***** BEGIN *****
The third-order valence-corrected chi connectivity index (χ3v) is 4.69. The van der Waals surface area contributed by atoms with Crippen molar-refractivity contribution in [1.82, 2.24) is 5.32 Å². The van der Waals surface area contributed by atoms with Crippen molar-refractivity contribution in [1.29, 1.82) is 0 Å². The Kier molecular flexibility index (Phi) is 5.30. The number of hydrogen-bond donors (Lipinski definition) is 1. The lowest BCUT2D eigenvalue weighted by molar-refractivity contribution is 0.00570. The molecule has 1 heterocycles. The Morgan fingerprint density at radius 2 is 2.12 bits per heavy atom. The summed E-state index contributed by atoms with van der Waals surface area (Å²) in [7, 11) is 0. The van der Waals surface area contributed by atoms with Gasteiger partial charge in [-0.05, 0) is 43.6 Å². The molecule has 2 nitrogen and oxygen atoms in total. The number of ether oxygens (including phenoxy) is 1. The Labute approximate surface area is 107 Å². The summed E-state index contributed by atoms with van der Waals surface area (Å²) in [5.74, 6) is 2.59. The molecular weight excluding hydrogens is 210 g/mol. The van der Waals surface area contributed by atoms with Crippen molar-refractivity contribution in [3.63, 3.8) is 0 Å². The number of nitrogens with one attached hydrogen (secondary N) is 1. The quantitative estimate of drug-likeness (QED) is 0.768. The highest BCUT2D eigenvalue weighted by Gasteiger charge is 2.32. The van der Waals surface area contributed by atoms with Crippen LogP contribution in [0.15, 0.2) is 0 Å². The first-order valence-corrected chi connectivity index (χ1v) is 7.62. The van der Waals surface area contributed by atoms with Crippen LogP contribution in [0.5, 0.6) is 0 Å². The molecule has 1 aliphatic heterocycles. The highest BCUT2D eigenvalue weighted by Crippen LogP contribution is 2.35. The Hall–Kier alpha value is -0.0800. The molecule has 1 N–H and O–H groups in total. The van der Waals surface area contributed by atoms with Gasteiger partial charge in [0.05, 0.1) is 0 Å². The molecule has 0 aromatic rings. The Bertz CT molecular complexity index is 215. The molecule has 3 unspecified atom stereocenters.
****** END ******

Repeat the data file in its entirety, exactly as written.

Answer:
The third-order valence-corrected chi connectivity index (χ3v) is 4.69. The van der Waals surface area contributed by atoms with Crippen molar-refractivity contribution in [1.82, 2.24) is 5.32 Å². The van der Waals surface area contributed by atoms with Crippen molar-refractivity contribution in [1.29, 1.82) is 0 Å². The Kier molecular flexibility index (Phi) is 5.30. The number of hydrogen-bond donors (Lipinski definition) is 1. The lowest BCUT2D eigenvalue weighted by molar-refractivity contribution is 0.00570. The molecule has 1 heterocycles. The Morgan fingerprint density at radius 2 is 2.12 bits per heavy atom. The summed E-state index contributed by atoms with van der Waals surface area (Å²) in [7, 11) is 0. The van der Waals surface area contributed by atoms with Gasteiger partial charge in [-0.05, 0) is 43.6 Å². The molecule has 2 nitrogen and oxygen atoms in total. The number of ether oxygens (including phenoxy) is 1. The Labute approximate surface area is 107 Å². The summed E-state index contributed by atoms with van der Waals surface area (Å²) in [5.74, 6) is 2.59. The molecular weight excluding hydrogens is 210 g/mol. The van der Waals surface area contributed by atoms with Crippen molar-refractivity contribution in [3.63, 3.8) is 0 Å². The number of nitrogens with one attached hydrogen (secondary N) is 1. The quantitative estimate of drug-likeness (QED) is 0.768. The highest BCUT2D eigenvalue weighted by Gasteiger charge is 2.32. The van der Waals surface area contributed by atoms with Crippen LogP contribution in [0.15, 0.2) is 0 Å². The first-order valence-corrected chi connectivity index (χ1v) is 7.62. The van der Waals surface area contributed by atoms with Crippen LogP contribution in [0.5, 0.6) is 0 Å². The molecule has 1 aliphatic heterocycles. The highest BCUT2D eigenvalue weighted by Crippen LogP contribution is 2.35. The Hall–Kier alpha value is -0.0800. The molecule has 1 N–H and O–H groups in total. The van der Waals surface area contributed by atoms with Gasteiger partial charge in [0.05, 0.1) is 0 Å². The molecule has 0 aromatic rings. The Bertz CT molecular complexity index is 215. The molecule has 3 unspecified atom stereocenters.